New rules established by the Securities and Exchange Commission encourage lawyers to break their client confidentiality compact when clients are suspected of financial fraud.
The SEC rules, part of the fallout from the Sarbanes-Oxley Act of 2002, require lawyers to report concerns of violations of securities laws to corporate executives. If companies continue the violations after discussions with lawyers, the SEC wants lawyers to become whistle-blowers, advising federal regulators that a company is engaged in fraudulent activities.
The SEC also wants to require lawyers to resign and notify the government if a company warned about securities laws violations continues to engage in such activities.
Lawyers have traditionally stood behind the attorney-client privilege to prevent them from having to disclose client wrongdoing. "One way to ensure greater transparency is to make sure clients and lawyers have free-flowing discussion," said Scott Falk, partner in Chicago law firm Kirkland & Ellis.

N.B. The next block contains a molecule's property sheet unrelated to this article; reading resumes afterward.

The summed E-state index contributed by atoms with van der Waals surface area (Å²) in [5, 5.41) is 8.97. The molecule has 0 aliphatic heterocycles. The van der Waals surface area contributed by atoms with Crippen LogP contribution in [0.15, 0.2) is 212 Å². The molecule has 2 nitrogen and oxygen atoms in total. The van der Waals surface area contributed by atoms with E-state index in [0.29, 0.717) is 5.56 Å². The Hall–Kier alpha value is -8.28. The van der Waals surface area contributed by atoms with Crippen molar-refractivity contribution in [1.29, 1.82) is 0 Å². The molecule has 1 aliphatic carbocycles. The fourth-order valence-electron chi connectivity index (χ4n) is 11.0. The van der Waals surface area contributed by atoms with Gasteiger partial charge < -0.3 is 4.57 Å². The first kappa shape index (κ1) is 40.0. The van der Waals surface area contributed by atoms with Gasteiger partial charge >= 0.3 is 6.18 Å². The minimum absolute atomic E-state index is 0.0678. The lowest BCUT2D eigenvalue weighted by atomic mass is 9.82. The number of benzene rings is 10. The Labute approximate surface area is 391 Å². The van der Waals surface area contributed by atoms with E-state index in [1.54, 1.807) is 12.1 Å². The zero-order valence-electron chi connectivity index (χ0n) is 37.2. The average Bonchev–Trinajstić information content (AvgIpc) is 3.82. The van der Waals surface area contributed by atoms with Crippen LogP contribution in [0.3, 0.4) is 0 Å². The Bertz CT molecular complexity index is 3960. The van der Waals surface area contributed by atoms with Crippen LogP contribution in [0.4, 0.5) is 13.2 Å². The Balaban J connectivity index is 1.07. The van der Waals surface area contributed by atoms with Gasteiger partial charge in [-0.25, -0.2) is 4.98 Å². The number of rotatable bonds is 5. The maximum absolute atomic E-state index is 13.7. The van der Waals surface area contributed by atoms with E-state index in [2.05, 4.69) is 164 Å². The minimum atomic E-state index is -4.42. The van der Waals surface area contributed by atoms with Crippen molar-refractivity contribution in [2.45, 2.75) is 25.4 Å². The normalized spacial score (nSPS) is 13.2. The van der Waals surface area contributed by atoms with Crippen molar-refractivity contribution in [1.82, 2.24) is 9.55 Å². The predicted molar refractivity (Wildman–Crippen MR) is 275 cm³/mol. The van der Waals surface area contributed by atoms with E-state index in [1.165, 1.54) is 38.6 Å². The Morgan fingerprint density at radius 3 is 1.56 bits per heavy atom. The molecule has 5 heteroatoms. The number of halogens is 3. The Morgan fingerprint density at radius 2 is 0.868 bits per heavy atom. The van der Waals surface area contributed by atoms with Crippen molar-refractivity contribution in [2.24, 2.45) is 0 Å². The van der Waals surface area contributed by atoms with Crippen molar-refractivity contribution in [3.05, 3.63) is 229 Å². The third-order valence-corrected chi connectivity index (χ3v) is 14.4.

State and local bar associations have sent letters to regulators stating their opposition to the rules, as has the Securities Industry Association and the Business Roundtable, an organization made up of chief executives from the nation's largest companies.
Several states already allow voluntary whistle-blowing by lawyers. The ABA is expected to vote on this issue at its annual meeting later this month. An ABA task force on corporate governance has recommended that lawyers voluntarily disclose situations of fraud to an outside party but not be required to publicly resign from an engagement.